The dynamic composition of the tumor microenvironment (TME) can markedly alter the response to targeted therapies for colorectal cancer. Cancer-associated fibroblasts (CAF) are major components of TMEs that can direct and induce infiltration of immunosuppressive cells through secreted cytokines such as CXCL12. Ketogenic diets (KD) can inhibit tumor growth and enhance the anticancer effects of immune checkpoint blockade. However, the role of ketogenesis on the immunosuppressive TMEis not known. Here, we show that decreased ketogenesis is a signature of colorectal cancer and that an increase in ketogenesis using a KD decreases CXCL12 production in tumors, serum, liver, and lungs. Moreover, increasing ketogenesis by overexpression of the ketogenic enzyme 3-hydroxy-3-methylglutaryl-CoA synthase 2 (HMGCS2) or treatment with the ketone body b-hydroxybutyrate markedly decreased expression of KLF5, which binds the CXCL12 promoter and induces CXCL12 expression in CAFs. KD decreased intratumoral accumulation of immunosuppressive cells, increased infiltration of natural killer and cytotoxic T cells, and enhanced the anticancer effects of PD-1 blockade in murine-derived colorectal cancer. Furthermore, increasing ketogenesis inhibited colorectal cancer migration, invasion, and metastasis in vitro and in vivo. Overall, ketogenesis is downregulated in the colorectal cancer TME, and increased ketogenesis represses KLF5-dependent CXCL12 expression to improve the immunosuppressive TME, which leads to the enhanced efficacy of immunotherapy and reduced metastasis. Importantly, this work demonstrates that downregulation of de novo ketogenesis in the TME is a critical step in colorectal cancer progression.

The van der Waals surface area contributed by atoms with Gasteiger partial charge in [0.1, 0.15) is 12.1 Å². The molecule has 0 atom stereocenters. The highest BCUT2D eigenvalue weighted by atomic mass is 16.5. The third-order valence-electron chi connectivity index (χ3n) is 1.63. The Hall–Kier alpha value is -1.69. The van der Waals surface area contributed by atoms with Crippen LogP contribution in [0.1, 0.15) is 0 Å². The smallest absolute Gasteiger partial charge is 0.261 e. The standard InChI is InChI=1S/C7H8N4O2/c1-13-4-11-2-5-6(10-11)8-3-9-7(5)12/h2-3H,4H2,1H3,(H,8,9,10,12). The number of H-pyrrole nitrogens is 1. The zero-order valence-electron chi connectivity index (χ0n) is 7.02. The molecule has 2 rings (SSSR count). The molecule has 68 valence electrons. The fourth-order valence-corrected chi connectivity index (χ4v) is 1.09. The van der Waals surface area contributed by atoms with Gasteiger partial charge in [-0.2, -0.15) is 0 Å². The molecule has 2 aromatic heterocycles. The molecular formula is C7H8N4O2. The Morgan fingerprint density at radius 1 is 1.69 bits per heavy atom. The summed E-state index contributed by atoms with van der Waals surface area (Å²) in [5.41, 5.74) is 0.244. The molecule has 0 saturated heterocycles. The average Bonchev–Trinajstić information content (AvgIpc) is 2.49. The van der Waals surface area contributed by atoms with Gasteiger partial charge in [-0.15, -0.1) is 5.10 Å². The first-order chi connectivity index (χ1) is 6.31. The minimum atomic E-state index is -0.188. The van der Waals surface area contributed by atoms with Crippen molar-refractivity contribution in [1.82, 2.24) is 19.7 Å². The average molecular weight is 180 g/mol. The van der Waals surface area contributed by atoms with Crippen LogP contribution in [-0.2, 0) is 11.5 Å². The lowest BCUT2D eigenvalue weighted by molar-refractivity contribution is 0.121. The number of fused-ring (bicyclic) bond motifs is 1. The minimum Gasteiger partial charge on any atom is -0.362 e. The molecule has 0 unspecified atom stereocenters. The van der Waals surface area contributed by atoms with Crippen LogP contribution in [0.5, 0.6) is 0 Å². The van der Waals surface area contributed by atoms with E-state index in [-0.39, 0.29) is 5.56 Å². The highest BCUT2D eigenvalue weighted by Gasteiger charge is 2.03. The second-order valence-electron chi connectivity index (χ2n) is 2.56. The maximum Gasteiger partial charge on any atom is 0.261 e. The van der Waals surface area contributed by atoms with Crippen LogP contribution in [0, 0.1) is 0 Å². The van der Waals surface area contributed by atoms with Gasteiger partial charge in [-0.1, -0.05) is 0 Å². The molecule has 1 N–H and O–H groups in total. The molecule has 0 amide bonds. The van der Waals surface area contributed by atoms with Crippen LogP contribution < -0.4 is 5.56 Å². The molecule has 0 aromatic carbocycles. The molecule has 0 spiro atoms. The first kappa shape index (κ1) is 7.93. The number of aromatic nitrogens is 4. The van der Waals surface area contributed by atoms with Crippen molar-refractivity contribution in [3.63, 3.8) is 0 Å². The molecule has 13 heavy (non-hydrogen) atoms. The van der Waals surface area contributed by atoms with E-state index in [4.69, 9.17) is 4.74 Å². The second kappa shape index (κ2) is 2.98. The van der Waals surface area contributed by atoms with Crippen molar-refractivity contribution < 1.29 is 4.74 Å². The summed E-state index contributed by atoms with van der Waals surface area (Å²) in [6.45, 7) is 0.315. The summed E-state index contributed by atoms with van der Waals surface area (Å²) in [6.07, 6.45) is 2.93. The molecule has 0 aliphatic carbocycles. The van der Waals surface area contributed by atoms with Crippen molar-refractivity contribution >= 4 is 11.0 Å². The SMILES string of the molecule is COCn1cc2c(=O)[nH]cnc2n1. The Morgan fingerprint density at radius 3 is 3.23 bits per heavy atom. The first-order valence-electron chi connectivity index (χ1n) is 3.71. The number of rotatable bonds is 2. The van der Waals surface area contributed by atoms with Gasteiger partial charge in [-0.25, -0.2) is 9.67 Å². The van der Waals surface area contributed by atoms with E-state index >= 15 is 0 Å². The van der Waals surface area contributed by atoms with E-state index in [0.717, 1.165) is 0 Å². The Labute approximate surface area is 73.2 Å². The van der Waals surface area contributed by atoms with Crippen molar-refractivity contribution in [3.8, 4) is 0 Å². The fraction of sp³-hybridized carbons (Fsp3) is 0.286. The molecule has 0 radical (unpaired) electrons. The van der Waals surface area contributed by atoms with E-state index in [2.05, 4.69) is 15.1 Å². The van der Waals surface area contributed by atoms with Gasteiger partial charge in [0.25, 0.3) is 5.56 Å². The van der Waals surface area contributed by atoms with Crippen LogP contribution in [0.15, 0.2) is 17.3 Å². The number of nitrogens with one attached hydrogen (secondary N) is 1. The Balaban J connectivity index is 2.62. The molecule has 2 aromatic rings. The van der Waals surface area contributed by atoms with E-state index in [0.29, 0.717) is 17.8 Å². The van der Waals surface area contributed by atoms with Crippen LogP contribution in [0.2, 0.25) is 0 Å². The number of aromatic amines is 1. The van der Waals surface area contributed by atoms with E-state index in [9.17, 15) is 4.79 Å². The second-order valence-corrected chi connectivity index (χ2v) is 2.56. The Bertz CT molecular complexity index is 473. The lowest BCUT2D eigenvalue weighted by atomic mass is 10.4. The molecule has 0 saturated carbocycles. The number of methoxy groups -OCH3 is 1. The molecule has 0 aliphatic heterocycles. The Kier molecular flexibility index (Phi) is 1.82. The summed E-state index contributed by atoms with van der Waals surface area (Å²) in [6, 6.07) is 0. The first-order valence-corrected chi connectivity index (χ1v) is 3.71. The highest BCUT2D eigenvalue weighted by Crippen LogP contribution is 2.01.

|Number of pages||14|
|State||Published - Apr 15 2022|
Bibliographical noteFunding Information:
P. Rychahou reports grants from NIH during the conduct of the study. B.M. Evers reports grants from National Institutes of Health and National Cancer Institute during the conduct of the study. No disclosures were reported by the other authors.
This work was supported by National Institutes of Health grants R01 DK48498 and P30 CA177558 (to B.M. Evers), and a pilot grant from P20 GM121327 (to Q. Wang). The authors thank Donna Gilbreath for the article preparation; Dana Napier for tissue preparation, sectioning, and staining; Siva Gandhapudi and Jerry Woodward for Flow Cytometric analysis; the Flow Cytometry and Immune Monitoring core, OncoGenomics Shared Resource, Biospecimen Procurement and Translational Pathology, and Biostatistics and Bioinformatics shared resource facilities of the University of Kentucky Markey Cancer Center.
© 2022 American Association for Cancer Research.
ASJC Scopus subject areas
- Cancer Research